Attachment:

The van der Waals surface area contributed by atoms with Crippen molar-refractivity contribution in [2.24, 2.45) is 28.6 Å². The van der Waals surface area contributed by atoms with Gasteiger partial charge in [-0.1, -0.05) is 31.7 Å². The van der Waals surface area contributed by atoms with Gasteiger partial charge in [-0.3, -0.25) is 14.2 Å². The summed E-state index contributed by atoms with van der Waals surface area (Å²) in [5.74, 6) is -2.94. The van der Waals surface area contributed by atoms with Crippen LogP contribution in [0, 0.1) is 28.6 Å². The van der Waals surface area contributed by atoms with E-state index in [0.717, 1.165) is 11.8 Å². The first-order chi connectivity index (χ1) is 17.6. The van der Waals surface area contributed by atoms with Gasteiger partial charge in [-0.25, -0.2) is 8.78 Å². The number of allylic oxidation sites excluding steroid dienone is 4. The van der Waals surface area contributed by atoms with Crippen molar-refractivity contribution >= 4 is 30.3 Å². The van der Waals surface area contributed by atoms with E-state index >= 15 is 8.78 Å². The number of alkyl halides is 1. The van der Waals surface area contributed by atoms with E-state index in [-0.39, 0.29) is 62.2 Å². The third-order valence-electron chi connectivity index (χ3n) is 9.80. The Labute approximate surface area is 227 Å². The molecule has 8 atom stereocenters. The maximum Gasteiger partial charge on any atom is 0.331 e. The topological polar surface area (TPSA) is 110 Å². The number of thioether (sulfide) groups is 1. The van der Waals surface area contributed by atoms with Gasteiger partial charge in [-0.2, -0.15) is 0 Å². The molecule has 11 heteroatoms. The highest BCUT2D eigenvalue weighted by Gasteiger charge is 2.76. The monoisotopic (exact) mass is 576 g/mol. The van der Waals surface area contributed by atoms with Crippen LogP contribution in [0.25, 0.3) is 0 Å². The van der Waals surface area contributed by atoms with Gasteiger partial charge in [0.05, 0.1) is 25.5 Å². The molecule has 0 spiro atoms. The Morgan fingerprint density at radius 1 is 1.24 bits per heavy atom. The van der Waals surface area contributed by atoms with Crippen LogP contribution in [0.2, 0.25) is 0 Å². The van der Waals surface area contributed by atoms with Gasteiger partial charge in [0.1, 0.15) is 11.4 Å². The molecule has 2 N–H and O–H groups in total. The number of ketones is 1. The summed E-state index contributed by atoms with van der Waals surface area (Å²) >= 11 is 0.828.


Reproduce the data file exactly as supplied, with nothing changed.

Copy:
The van der Waals surface area contributed by atoms with Crippen molar-refractivity contribution in [2.24, 2.45) is 28.6 Å². The van der Waals surface area contributed by atoms with Gasteiger partial charge in [-0.1, -0.05) is 31.7 Å². The van der Waals surface area contributed by atoms with Gasteiger partial charge in [-0.3, -0.25) is 14.2 Å². The summed E-state index contributed by atoms with van der Waals surface area (Å²) in [5.74, 6) is -2.94. The van der Waals surface area contributed by atoms with Crippen LogP contribution in [0, 0.1) is 28.6 Å². The van der Waals surface area contributed by atoms with E-state index in [0.717, 1.165) is 11.8 Å². The first-order chi connectivity index (χ1) is 17.6. The van der Waals surface area contributed by atoms with Gasteiger partial charge in [-0.25, -0.2) is 8.78 Å². The number of allylic oxidation sites excluding steroid dienone is 4. The van der Waals surface area contributed by atoms with Crippen molar-refractivity contribution >= 4 is 30.3 Å². The van der Waals surface area contributed by atoms with E-state index >= 15 is 8.78 Å². The number of alkyl halides is 1. The van der Waals surface area contributed by atoms with E-state index in [-0.39, 0.29) is 62.2 Å². The third-order valence-electron chi connectivity index (χ3n) is 9.80. The Labute approximate surface area is 227 Å². The molecule has 8 atom stereocenters. The maximum Gasteiger partial charge on any atom is 0.331 e. The topological polar surface area (TPSA) is 110 Å². The number of thioether (sulfide) groups is 1. The van der Waals surface area contributed by atoms with Gasteiger partial charge in [-0.2, -0.15) is 0 Å². The molecule has 11 heteroatoms. The highest BCUT2D eigenvalue weighted by Gasteiger charge is 2.76. The monoisotopic (exact) mass is 576 g/mol. The van der Waals surface area contributed by atoms with Crippen LogP contribution in [0.25, 0.3) is 0 Å². The van der Waals surface area contributed by atoms with Gasteiger partial charge in [0.05, 0.1) is 25.5 Å². The molecule has 0 spiro atoms. The Morgan fingerprint density at radius 1 is 1.24 bits per heavy atom. The van der Waals surface area contributed by atoms with Crippen LogP contribution in [0.2, 0.25) is 0 Å². The van der Waals surface area contributed by atoms with Gasteiger partial charge in [0.1, 0.15) is 11.4 Å². The molecule has 2 N–H and O–H groups in total. The number of ketones is 1. The summed E-state index contributed by atoms with van der Waals surface area (Å²) >= 11 is 0.828.